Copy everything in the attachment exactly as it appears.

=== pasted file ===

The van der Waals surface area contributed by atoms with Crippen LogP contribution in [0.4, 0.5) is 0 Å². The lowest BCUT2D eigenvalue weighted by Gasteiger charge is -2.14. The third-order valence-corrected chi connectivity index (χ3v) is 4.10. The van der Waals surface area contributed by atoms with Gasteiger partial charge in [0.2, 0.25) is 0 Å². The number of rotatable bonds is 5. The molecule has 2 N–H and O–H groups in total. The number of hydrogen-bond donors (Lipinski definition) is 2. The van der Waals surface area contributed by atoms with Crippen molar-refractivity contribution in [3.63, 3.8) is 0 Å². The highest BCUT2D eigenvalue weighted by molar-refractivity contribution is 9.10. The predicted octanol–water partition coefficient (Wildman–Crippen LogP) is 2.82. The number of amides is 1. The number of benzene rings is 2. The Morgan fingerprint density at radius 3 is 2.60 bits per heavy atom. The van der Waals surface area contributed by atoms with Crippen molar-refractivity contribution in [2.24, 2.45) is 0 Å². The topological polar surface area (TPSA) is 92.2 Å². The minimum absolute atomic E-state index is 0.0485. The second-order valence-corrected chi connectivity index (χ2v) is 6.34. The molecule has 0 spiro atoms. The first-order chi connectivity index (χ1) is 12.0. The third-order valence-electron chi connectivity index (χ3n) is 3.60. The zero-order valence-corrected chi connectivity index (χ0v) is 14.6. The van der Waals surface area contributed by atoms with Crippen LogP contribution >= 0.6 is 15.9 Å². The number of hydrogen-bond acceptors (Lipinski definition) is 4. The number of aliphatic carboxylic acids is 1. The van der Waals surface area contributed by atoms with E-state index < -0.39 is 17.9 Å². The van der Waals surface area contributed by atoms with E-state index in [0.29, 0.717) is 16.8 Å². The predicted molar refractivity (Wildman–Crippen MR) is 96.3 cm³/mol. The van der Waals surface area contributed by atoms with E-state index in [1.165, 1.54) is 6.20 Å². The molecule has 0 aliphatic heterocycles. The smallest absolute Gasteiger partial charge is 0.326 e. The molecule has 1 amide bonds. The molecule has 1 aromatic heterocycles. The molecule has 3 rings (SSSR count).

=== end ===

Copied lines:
The van der Waals surface area contributed by atoms with Crippen LogP contribution in [0.4, 0.5) is 0 Å². The lowest BCUT2D eigenvalue weighted by Gasteiger charge is -2.14. The third-order valence-corrected chi connectivity index (χ3v) is 4.10. The van der Waals surface area contributed by atoms with Gasteiger partial charge in [0.2, 0.25) is 0 Å². The number of rotatable bonds is 5. The molecule has 2 N–H and O–H groups in total. The number of hydrogen-bond donors (Lipinski definition) is 2. The van der Waals surface area contributed by atoms with Crippen molar-refractivity contribution in [3.63, 3.8) is 0 Å². The highest BCUT2D eigenvalue weighted by molar-refractivity contribution is 9.10. The predicted octanol–water partition coefficient (Wildman–Crippen LogP) is 2.82. The number of amides is 1. The number of benzene rings is 2. The Morgan fingerprint density at radius 3 is 2.60 bits per heavy atom. The van der Waals surface area contributed by atoms with Crippen molar-refractivity contribution in [2.24, 2.45) is 0 Å². The topological polar surface area (TPSA) is 92.2 Å². The minimum absolute atomic E-state index is 0.0485. The second-order valence-corrected chi connectivity index (χ2v) is 6.34. The molecule has 0 spiro atoms. The first-order chi connectivity index (χ1) is 12.0. The third-order valence-electron chi connectivity index (χ3n) is 3.60. The zero-order valence-corrected chi connectivity index (χ0v) is 14.6. The van der Waals surface area contributed by atoms with Crippen LogP contribution >= 0.6 is 15.9 Å². The number of hydrogen-bond acceptors (Lipinski definition) is 4. The number of aliphatic carboxylic acids is 1. The van der Waals surface area contributed by atoms with E-state index < -0.39 is 17.9 Å². The van der Waals surface area contributed by atoms with E-state index in [0.29, 0.717) is 16.8 Å². The predicted molar refractivity (Wildman–Crippen MR) is 96.3 cm³/mol. The van der Waals surface area contributed by atoms with E-state index in [1.165, 1.54) is 6.20 Å². The molecule has 0 aliphatic heterocycles. The smallest absolute Gasteiger partial charge is 0.326 e. The molecule has 1 amide bonds. The molecule has 1 aromatic heterocycles. The molecule has 3 rings (SSSR count).